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July 23, 2020

Astellas awarded funding for opioid use disorder trials of ASP8062

Japan-based Astellas Pharma has received a grant from the US National Institutes of Health (NIH) unit to support two Phase I clinical trials of ASP8062 as a maintenance treatment for opioid use disorder (OUD). 

Japan-based Astellas Pharma has received a grant from the US National Institutes of Health (NIH) unit to support two Phase I clinical trials of ASP8062 as a maintenance treatment for opioid use disorder (OUD).

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ASP8062 is an oral small molecule GABAB receptor Positive Allosteric Modulator (PAM).

In early studies, ASP8062 was found to reduce self-administration and drug-seeking behaviour across different substances of abuse, including opioids, alcohol and cocaine. It is known to act by suppressing dopamine release from certain brain areas.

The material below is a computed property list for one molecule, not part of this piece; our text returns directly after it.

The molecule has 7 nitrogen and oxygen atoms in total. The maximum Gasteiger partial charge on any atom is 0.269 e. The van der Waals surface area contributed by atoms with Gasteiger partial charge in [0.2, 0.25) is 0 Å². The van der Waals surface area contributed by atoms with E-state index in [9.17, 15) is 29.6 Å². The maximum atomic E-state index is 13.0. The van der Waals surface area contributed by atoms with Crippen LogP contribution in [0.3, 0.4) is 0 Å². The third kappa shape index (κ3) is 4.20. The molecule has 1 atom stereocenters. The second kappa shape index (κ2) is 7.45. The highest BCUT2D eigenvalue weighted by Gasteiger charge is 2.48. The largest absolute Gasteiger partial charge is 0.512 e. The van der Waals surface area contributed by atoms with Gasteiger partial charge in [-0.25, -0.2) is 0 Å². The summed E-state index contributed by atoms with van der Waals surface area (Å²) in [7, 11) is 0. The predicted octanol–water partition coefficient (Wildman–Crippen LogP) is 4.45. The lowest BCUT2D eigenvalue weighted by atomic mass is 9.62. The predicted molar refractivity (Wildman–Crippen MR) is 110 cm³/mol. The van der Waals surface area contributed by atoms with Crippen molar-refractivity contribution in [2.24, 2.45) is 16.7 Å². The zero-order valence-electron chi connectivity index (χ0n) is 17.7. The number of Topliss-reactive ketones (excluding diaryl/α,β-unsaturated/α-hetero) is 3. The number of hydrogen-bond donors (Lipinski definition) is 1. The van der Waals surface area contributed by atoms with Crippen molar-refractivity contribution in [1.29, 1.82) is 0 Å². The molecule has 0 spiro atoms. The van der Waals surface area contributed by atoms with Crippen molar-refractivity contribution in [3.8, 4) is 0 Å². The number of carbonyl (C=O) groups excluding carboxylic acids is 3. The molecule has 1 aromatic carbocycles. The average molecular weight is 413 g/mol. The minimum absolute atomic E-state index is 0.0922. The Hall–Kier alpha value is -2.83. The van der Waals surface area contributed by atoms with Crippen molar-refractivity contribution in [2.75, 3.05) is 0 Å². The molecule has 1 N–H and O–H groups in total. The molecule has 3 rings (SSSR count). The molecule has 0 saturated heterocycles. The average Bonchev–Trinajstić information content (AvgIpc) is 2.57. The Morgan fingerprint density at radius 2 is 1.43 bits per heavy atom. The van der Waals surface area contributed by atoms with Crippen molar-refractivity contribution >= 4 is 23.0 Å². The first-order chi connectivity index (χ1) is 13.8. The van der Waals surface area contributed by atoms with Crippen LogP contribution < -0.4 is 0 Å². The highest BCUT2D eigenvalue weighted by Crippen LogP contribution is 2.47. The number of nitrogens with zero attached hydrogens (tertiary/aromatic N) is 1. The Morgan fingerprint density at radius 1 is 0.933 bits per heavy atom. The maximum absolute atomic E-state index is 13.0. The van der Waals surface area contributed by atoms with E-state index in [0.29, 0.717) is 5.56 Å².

Astellas will use the NIH grant to assess the safety and efficacy of the therapeutic given along with buprenorphine (BUP)-based therapy and then morphine in two Phase I OUD trials.

A potential second phase of the grant is expected to enable a randomised, double-blind Phase II trial to evaluate the efficacy of ASP8062 in decreasing opioid use in OUD patients receiving stable BUP treatment.

Funding for the Phase I programme was awarded after an investigational new drug (IND) application was submitted to the FDA for ASP8062 in OUD in April this year.

If positive safety data is obtained in the Phase I trials, the second phase of the grant may be awarded.

Astellas Pharma Medical Specialties senior vice-president and therapeutic area head Salim Mujais said: “This is an early, but important, step in identifying a potential new approach to tackle the ever-growing opioid crisis.

“We hope to be able to contribute to the NIH strategy to identify scientific solutions and novel pharmacotherapies to deliver new treatment options for patients battling opioid addiction.”

The US Government declared opioid crisis as a national public health emergency in October 2017. In 2018, more than 46,802 deaths in the country were caused by opioid overdose.

In February, Astellas and its partner Pfizer reported positive data from the Phase III PROSPER trial of Xtandi (enzalutamide) in patients with non-metastatic castration-resistant prostate cancer (nmCRPC).

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